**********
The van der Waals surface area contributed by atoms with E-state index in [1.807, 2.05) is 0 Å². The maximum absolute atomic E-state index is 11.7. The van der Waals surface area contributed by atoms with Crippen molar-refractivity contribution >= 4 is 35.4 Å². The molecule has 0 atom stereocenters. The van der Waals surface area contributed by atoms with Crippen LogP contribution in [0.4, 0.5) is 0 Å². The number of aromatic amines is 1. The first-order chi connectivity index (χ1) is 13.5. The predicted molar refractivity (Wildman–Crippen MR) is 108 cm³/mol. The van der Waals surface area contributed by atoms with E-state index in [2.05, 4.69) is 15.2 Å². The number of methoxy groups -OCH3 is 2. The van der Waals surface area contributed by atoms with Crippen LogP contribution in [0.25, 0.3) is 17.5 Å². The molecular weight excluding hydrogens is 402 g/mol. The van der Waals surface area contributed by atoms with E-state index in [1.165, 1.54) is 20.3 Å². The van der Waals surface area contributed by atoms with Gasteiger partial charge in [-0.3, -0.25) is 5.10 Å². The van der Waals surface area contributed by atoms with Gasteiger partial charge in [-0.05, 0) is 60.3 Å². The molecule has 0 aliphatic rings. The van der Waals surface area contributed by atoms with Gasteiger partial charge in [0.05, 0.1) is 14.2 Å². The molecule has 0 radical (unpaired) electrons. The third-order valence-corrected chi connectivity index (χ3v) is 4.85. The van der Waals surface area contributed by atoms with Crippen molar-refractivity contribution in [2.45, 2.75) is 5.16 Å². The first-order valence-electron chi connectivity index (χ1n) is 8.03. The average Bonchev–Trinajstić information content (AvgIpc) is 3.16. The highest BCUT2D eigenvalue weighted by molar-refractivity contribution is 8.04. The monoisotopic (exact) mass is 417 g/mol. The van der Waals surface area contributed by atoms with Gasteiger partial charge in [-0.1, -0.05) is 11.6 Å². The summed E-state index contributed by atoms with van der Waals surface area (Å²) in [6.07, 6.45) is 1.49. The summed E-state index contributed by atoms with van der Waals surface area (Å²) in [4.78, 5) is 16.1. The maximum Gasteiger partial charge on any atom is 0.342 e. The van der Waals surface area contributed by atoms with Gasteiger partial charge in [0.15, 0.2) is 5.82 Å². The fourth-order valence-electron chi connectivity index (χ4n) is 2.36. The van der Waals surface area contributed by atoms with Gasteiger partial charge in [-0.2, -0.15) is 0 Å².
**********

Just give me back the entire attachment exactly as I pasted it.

The van der Waals surface area contributed by atoms with E-state index in [1.807, 2.05) is 0 Å². The maximum absolute atomic E-state index is 11.7. The van der Waals surface area contributed by atoms with Crippen molar-refractivity contribution >= 4 is 35.4 Å². The molecule has 0 atom stereocenters. The van der Waals surface area contributed by atoms with Crippen LogP contribution in [0.4, 0.5) is 0 Å². The number of aromatic amines is 1. The first-order chi connectivity index (χ1) is 13.5. The predicted molar refractivity (Wildman–Crippen MR) is 108 cm³/mol. The van der Waals surface area contributed by atoms with E-state index in [2.05, 4.69) is 15.2 Å². The number of methoxy groups -OCH3 is 2. The van der Waals surface area contributed by atoms with Crippen LogP contribution in [0.25, 0.3) is 17.5 Å². The molecular weight excluding hydrogens is 402 g/mol. The van der Waals surface area contributed by atoms with E-state index in [1.165, 1.54) is 20.3 Å². The van der Waals surface area contributed by atoms with Gasteiger partial charge in [-0.3, -0.25) is 5.10 Å². The van der Waals surface area contributed by atoms with Gasteiger partial charge in [-0.05, 0) is 60.3 Å². The molecule has 0 aliphatic rings. The van der Waals surface area contributed by atoms with Gasteiger partial charge in [0.05, 0.1) is 14.2 Å². The molecule has 0 radical (unpaired) electrons. The third-order valence-corrected chi connectivity index (χ3v) is 4.85. The van der Waals surface area contributed by atoms with Crippen molar-refractivity contribution in [2.45, 2.75) is 5.16 Å². The first-order valence-electron chi connectivity index (χ1n) is 8.03. The average Bonchev–Trinajstić information content (AvgIpc) is 3.16. The highest BCUT2D eigenvalue weighted by molar-refractivity contribution is 8.04. The monoisotopic (exact) mass is 417 g/mol. The van der Waals surface area contributed by atoms with Gasteiger partial charge in [-0.1, -0.05) is 11.6 Å². The summed E-state index contributed by atoms with van der Waals surface area (Å²) in [6.07, 6.45) is 1.49. The summed E-state index contributed by atoms with van der Waals surface area (Å²) in [4.78, 5) is 16.1. The maximum Gasteiger partial charge on any atom is 0.342 e. The van der Waals surface area contributed by atoms with Gasteiger partial charge in [0.15, 0.2) is 5.82 Å². The fourth-order valence-electron chi connectivity index (χ4n) is 2.36. The van der Waals surface area contributed by atoms with Gasteiger partial charge in [-0.2, -0.15) is 0 Å².